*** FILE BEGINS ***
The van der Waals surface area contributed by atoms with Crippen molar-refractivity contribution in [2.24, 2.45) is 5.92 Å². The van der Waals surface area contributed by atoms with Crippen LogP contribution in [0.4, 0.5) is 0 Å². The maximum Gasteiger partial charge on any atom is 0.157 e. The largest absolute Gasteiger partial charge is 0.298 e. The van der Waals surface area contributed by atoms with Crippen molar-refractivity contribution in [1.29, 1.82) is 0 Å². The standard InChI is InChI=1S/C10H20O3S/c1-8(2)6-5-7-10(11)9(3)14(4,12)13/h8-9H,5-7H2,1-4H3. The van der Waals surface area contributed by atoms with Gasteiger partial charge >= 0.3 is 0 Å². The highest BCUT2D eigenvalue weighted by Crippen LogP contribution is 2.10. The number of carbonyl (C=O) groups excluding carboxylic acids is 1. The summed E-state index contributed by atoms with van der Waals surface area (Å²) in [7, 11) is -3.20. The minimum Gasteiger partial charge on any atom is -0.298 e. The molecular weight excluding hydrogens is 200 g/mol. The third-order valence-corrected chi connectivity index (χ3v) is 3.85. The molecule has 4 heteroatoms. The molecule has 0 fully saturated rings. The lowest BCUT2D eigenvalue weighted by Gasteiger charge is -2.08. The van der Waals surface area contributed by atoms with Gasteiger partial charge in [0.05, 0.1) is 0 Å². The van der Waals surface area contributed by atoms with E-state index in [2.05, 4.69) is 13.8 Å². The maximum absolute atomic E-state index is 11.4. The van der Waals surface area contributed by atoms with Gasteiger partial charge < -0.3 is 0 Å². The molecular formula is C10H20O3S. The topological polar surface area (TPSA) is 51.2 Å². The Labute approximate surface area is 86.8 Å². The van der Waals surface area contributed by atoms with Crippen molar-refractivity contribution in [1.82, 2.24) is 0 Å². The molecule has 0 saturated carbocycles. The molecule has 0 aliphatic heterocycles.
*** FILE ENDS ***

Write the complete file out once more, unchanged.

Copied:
The van der Waals surface area contributed by atoms with Crippen molar-refractivity contribution in [2.24, 2.45) is 5.92 Å². The van der Waals surface area contributed by atoms with Crippen LogP contribution in [0.4, 0.5) is 0 Å². The maximum Gasteiger partial charge on any atom is 0.157 e. The largest absolute Gasteiger partial charge is 0.298 e. The van der Waals surface area contributed by atoms with Crippen molar-refractivity contribution in [1.29, 1.82) is 0 Å². The standard InChI is InChI=1S/C10H20O3S/c1-8(2)6-5-7-10(11)9(3)14(4,12)13/h8-9H,5-7H2,1-4H3. The van der Waals surface area contributed by atoms with Gasteiger partial charge >= 0.3 is 0 Å². The highest BCUT2D eigenvalue weighted by Crippen LogP contribution is 2.10. The number of carbonyl (C=O) groups excluding carboxylic acids is 1. The summed E-state index contributed by atoms with van der Waals surface area (Å²) in [7, 11) is -3.20. The minimum Gasteiger partial charge on any atom is -0.298 e. The molecular weight excluding hydrogens is 200 g/mol. The third-order valence-corrected chi connectivity index (χ3v) is 3.85. The molecule has 4 heteroatoms. The molecule has 0 fully saturated rings. The lowest BCUT2D eigenvalue weighted by Gasteiger charge is -2.08. The van der Waals surface area contributed by atoms with Gasteiger partial charge in [0.05, 0.1) is 0 Å². The van der Waals surface area contributed by atoms with E-state index in [2.05, 4.69) is 13.8 Å². The maximum absolute atomic E-state index is 11.4. The van der Waals surface area contributed by atoms with Gasteiger partial charge < -0.3 is 0 Å². The molecular formula is C10H20O3S. The topological polar surface area (TPSA) is 51.2 Å². The Labute approximate surface area is 86.8 Å². The van der Waals surface area contributed by atoms with Crippen molar-refractivity contribution in [1.82, 2.24) is 0 Å². The molecule has 0 saturated carbocycles. The molecule has 0 aliphatic heterocycles.